Press release archive: 2013

September in Lapland unusually warm and dry

3.10.2013 10:09

According to the Finnish Meteorological Institute, September was significantly warmer than usual throughout Finland. In Lapland, September was unusually warm and dry.

Photo: Eija Vallinheimo

Photo: Eija Vallinheimo

The monthly mean temperature ranged from 13 °C Celsius in Åland and the south-western archipelago to slightly under 9 °C in northern Lapland. The biggest deviation from the long-term average was reported in western and northern Lapland, where temperatures were more than 3 degrees above normal levels. The smallest deviation was reported in the southern part of the country were the temperatures were 1 degree warmer than usual. The highest temperature of the month, 23.8 °C, was measured in Sepänkylä, Espoo, on 8 September and the lowest, -6.4 °C, in Vuotso, Sodankylä, on 30 September.

Equally warm September in Lapland last in 1963

Mean temperature was exceptionally high in Lapland, making September 2013 was the warmest in 50 years. According to the statistics of the Finnish Meteorological Institute, the previous time that September in Lapland was a warmer than this year was exactly 50 years ago in 1963.

According to a definition of seasons based on temperature, 'thermal autumn' began in the majority of Lapland on 21 September, which is exceptionally late. As thermal summer began exceptionally early in Lapland, the summer period was exceptionally long and in many areas the longest in 50 years. With the cooling of temperatures at the end of the month, thermal autumn reached the entire country within a few days, attaining the southernmost parts of Finland on 23 September and Åland one day later, which just about matches the long-term average.

Precipitation levels lower than usual

The monthly precipitation levels remained lower than average in the majority of the country, with rainfall levels of less than half of the long-term average recorded in many areas in the western part of the country and Lapland. Precipitation levels were higher than average in large parts of Eastern Finland and Åland and the south-western archipelago. The amount of rainfall in Åland and parts of North Karelia was in excess of 70 mm, whereas in large parts of the Tampere Region and north-western Lapland the rates were under 20 mm. In large parts of Lapland, the autumn was exceptionally dry. A September as dry as this year occurs on average once in ten years.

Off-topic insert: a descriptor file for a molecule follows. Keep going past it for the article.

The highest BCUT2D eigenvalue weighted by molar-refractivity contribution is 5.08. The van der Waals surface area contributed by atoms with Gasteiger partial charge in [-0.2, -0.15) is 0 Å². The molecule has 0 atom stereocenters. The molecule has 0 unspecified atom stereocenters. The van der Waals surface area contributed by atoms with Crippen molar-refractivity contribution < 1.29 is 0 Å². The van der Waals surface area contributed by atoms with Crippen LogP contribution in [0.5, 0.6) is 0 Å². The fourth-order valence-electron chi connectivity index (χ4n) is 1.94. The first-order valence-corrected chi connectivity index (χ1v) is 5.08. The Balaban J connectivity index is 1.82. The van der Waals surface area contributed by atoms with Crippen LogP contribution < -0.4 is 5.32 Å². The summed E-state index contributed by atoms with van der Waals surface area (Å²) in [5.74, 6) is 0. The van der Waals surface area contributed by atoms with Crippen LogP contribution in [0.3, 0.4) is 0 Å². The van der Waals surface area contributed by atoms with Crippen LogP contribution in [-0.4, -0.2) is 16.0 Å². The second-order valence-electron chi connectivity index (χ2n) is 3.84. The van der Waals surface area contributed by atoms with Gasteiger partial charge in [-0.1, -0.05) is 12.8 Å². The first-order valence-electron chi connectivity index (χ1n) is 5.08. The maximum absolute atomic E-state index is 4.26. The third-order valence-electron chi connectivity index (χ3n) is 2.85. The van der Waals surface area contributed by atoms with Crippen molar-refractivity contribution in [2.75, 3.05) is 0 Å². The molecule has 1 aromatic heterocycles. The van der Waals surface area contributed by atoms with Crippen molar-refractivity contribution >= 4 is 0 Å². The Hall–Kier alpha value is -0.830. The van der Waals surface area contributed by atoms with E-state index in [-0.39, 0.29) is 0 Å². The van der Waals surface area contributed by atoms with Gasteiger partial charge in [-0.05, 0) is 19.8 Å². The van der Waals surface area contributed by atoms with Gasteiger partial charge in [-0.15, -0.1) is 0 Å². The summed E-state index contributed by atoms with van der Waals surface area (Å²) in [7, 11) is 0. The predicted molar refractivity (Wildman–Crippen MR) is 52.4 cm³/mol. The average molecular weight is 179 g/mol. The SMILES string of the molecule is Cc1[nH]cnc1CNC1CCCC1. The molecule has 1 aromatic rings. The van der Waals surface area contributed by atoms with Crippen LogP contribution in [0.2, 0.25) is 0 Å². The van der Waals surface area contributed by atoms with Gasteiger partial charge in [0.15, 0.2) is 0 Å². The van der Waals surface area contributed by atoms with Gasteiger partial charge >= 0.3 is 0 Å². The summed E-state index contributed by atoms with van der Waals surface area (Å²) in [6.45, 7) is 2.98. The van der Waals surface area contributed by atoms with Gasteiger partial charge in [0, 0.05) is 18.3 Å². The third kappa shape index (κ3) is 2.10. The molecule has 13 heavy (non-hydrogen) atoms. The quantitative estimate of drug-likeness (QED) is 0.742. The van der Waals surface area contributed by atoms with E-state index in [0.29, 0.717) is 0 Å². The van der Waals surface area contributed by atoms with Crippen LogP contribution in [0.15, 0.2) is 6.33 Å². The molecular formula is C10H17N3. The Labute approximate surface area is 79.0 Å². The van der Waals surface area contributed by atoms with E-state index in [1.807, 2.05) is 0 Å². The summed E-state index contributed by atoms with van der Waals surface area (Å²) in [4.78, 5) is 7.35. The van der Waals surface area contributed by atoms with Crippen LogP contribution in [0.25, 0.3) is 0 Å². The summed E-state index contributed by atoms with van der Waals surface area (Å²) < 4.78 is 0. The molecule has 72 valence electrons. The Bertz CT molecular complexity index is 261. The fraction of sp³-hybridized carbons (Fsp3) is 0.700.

The heaviest rainfall measured by observation stations was reported at Jomala, Åland, where the monthly precipitation level was 120 mm. The highest 24-hour rainfall level of 42.1 mm was also recorded there on 17 September. The lowest amount of precipitation, 9 mm, was reported at Tottijärvi, Nokia.

Thunderstorms occurred particularly in sea areas, which is typical of thunderstorms at the end of summer. The number of cloud-to-ground lightning strikes, approximately 1,700, remained far below the long-term average for September (4,600). In land areas, the most significant days for thunder were 11 September, when thunderstorms were recorded in Lapland and 12 September when they occurred on the southern coast and in Northern Ostrobothnia.

Further information:

Weather statistics for September: http://ilmatieteenlaitos.fi/syyskuu
Weather statistics for the autumn: http://ilmatieteenlaitos.fi/syksytilastot


 

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